BuzzFeed will do book reviews, Fitzgerald said, but he hasn’t figured out yet what form they’ll take. It won’t do negative reviews: “Why waste breath talking smack about something?” he said. “You see it in so many old media-type places, the scathing takedown rip.” Fitzgerald said people in the online books community “understand that about books, that it is something that people have worked incredibly hard on, and they respect that. The overwhelming online books community is a positive place.”This is welcome news for serious readers.
He will follow what he calls the “Bambi Rule” (though he acknowledges the quote in fact comes from Thumper): “If you can’t say something nice, don’t say nothing at all.”
It doesn't mean, as Wired thinks (or pretends to think), that Fitzgerald "will only accept warm and cuddly" reviews. It doesn't mean books won't be reviewed critically. Critical does not equal negative. There are valid criticisms of any book, and we should know what they are.
What it does mean, or at least what I hope it's intended to mean: no more book reviews that are really just excuses. An excuse for the reviewer to savage a writer she dislikes. An excuse to climb on a political soapbox. An excuse to name-drop. An excuse to show us the very clever insults the reviewer came up with.
In other words, no more reviews that are really about the reviewer, instead of the book.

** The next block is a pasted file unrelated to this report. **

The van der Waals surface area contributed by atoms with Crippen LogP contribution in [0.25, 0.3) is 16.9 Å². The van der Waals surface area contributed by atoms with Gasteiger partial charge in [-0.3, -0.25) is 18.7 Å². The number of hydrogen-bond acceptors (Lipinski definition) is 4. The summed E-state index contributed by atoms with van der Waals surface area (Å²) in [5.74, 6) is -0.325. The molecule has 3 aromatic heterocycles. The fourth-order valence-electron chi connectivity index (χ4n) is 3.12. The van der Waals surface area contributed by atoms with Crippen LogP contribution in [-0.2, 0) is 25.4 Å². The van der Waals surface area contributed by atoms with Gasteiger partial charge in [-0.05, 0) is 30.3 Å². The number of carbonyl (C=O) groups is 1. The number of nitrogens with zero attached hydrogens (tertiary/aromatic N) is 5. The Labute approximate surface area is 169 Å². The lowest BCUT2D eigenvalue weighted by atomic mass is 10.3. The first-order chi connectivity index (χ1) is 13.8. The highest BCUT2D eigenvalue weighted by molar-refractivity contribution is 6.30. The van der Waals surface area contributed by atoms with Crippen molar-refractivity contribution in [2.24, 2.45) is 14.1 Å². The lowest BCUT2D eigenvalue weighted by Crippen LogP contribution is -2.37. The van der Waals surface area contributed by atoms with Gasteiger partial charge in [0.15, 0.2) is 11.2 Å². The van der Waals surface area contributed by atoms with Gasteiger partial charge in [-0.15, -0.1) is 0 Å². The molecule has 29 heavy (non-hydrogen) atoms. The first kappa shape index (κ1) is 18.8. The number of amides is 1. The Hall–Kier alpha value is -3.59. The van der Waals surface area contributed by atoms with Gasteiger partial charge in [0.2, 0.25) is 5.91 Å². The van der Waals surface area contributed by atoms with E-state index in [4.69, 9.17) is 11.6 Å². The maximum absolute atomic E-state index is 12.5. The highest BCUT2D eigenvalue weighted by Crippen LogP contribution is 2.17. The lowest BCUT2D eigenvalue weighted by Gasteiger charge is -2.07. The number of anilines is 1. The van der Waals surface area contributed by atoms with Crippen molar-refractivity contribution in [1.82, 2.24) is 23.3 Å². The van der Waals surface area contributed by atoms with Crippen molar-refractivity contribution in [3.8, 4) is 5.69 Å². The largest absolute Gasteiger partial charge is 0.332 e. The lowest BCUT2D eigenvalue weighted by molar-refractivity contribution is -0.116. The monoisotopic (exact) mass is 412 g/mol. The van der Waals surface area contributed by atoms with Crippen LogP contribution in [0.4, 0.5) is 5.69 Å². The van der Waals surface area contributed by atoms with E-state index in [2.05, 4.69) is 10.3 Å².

Perhaps many readers don't realize this, but out of the vast numbers of books that are published, only a very tiny percentage get reviewed. Why waste space telling us what not to read? Why not use our limited reading time and attention spans to bring worthwhile books to our attention?
The New York Times Book Review has a longstanding tradition of assigning political books to reviewers from the opposite end of the political spectrum. Perhaps they imagine this is more impartial (unlikely; they're not stupid), or perhaps they are trying to stir controversy. Either way, it's a waste of a book review spot. If I want hollow, knee-jerk arguments, I can turn on CNN.*
I don't read book reviews to learn about the reviewer's politics or their facility with language. I read book reviews to answer one question: is this a book I might like to read? (Or, if I'm thinking as a librarian, is this a book I'd like to see in my library?)
What's the book about? What is the writer's style like? Is it accessible or dense, breezy and light, or heavy going? Is the book rich in characterization, full of wild plot twists? Is it suspenseful? Does it follow in a literary tradition, and if so, how well does it pull off that tradition? If it's nonfiction, is it well researched and argued? Thought-provoking, eye-opening? What are some of the author's main arguments? Does it do what the author set out to do? And so on.
When I first started blogging, I decided I would only write about books I enjoyed. Just because I don't like a book, doesn't mean it doesn't have merit. I know something about what it takes to write a book - the time, the effort, the commitment, the risk, the inevitable disappointment, and in many cases, the personal sacrifice. Why should I denigrate another writer's craft?
I'd rather help readers find books they might like. That seems like a much better use of my time, and yours. So I was glad to see that someone agree. Well done, BuzzFeed!
*Actually, I can't, but you know what I mean.